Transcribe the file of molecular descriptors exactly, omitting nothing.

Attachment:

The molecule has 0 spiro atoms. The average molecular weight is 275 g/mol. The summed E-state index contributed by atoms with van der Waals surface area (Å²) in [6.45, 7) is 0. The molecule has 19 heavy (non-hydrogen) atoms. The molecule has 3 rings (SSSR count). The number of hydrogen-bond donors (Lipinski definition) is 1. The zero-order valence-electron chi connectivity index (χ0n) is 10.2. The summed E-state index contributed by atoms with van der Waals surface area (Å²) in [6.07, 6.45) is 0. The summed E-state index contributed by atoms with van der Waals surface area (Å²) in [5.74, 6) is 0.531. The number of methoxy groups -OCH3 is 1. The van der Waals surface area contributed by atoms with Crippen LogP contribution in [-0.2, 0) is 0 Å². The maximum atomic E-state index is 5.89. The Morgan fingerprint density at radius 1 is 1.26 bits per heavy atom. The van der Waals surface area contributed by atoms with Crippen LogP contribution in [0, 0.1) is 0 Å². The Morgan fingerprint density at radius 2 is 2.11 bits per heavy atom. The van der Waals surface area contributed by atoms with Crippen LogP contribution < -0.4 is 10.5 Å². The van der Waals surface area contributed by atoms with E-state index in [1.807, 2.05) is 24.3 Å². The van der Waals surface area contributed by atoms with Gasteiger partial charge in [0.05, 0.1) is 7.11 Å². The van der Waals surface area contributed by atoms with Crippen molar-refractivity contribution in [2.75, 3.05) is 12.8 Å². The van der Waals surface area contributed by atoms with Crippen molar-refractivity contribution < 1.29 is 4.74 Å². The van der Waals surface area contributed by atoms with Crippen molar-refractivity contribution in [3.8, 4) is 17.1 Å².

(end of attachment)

The molecule has 0 spiro atoms. The average molecular weight is 275 g/mol. The summed E-state index contributed by atoms with van der Waals surface area (Å²) in [6.45, 7) is 0. The molecule has 19 heavy (non-hydrogen) atoms. The molecule has 3 rings (SSSR count). The number of hydrogen-bond donors (Lipinski definition) is 1. The zero-order valence-electron chi connectivity index (χ0n) is 10.2. The summed E-state index contributed by atoms with van der Waals surface area (Å²) in [6.07, 6.45) is 0. The summed E-state index contributed by atoms with van der Waals surface area (Å²) in [5.74, 6) is 0.531. The number of methoxy groups -OCH3 is 1. The van der Waals surface area contributed by atoms with Crippen LogP contribution in [-0.2, 0) is 0 Å². The maximum atomic E-state index is 5.89. The Morgan fingerprint density at radius 1 is 1.26 bits per heavy atom. The van der Waals surface area contributed by atoms with Crippen LogP contribution in [0, 0.1) is 0 Å². The Morgan fingerprint density at radius 2 is 2.11 bits per heavy atom. The van der Waals surface area contributed by atoms with Crippen LogP contribution < -0.4 is 10.5 Å². The van der Waals surface area contributed by atoms with E-state index in [1.807, 2.05) is 24.3 Å². The van der Waals surface area contributed by atoms with Gasteiger partial charge in [0.05, 0.1) is 7.11 Å². The van der Waals surface area contributed by atoms with Crippen molar-refractivity contribution in [2.75, 3.05) is 12.8 Å². The van der Waals surface area contributed by atoms with Crippen molar-refractivity contribution < 1.29 is 4.74 Å². The van der Waals surface area contributed by atoms with Crippen molar-refractivity contribution in [3.8, 4) is 17.1 Å².